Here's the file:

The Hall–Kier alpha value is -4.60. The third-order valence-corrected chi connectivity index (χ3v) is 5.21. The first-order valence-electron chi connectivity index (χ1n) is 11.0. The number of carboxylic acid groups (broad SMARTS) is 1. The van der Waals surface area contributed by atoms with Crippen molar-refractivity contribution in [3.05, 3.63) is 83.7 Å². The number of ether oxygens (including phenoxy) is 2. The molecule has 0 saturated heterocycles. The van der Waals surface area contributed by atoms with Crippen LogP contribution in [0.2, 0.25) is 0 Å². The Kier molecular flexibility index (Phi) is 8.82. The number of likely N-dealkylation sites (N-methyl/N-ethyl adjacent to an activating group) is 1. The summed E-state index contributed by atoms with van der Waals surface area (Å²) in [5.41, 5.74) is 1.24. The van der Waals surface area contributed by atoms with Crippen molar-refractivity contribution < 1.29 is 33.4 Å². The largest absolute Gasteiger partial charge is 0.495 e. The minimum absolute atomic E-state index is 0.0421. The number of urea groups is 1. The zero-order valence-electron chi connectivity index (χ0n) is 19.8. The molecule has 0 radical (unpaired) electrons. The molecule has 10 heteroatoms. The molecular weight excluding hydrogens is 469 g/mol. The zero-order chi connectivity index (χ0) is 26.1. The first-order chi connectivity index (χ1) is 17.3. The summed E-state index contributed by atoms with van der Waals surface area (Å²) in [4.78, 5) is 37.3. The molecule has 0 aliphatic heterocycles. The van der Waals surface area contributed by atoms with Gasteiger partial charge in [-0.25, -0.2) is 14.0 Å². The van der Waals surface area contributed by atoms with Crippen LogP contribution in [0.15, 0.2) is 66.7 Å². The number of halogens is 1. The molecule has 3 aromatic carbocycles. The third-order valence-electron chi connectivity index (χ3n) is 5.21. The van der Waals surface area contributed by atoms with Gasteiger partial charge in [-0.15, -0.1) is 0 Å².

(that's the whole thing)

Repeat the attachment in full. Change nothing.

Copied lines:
The Hall–Kier alpha value is -4.60. The third-order valence-corrected chi connectivity index (χ3v) is 5.21. The first-order valence-electron chi connectivity index (χ1n) is 11.0. The number of carboxylic acid groups (broad SMARTS) is 1. The van der Waals surface area contributed by atoms with Crippen molar-refractivity contribution in [3.05, 3.63) is 83.7 Å². The number of ether oxygens (including phenoxy) is 2. The molecule has 0 saturated heterocycles. The van der Waals surface area contributed by atoms with Crippen LogP contribution in [0.2, 0.25) is 0 Å². The Kier molecular flexibility index (Phi) is 8.82. The number of likely N-dealkylation sites (N-methyl/N-ethyl adjacent to an activating group) is 1. The summed E-state index contributed by atoms with van der Waals surface area (Å²) in [5.41, 5.74) is 1.24. The van der Waals surface area contributed by atoms with Crippen molar-refractivity contribution < 1.29 is 33.4 Å². The largest absolute Gasteiger partial charge is 0.495 e. The minimum absolute atomic E-state index is 0.0421. The number of urea groups is 1. The zero-order valence-electron chi connectivity index (χ0n) is 19.8. The molecule has 0 radical (unpaired) electrons. The molecule has 10 heteroatoms. The molecular weight excluding hydrogens is 469 g/mol. The zero-order chi connectivity index (χ0) is 26.1. The first-order chi connectivity index (χ1) is 17.3. The summed E-state index contributed by atoms with van der Waals surface area (Å²) in [4.78, 5) is 37.3. The molecule has 0 aliphatic heterocycles. The van der Waals surface area contributed by atoms with Gasteiger partial charge in [-0.25, -0.2) is 14.0 Å². The van der Waals surface area contributed by atoms with Crippen LogP contribution in [0.15, 0.2) is 66.7 Å². The number of halogens is 1. The molecule has 3 aromatic carbocycles. The third-order valence-electron chi connectivity index (χ3n) is 5.21. The van der Waals surface area contributed by atoms with Gasteiger partial charge in [-0.15, -0.1) is 0 Å².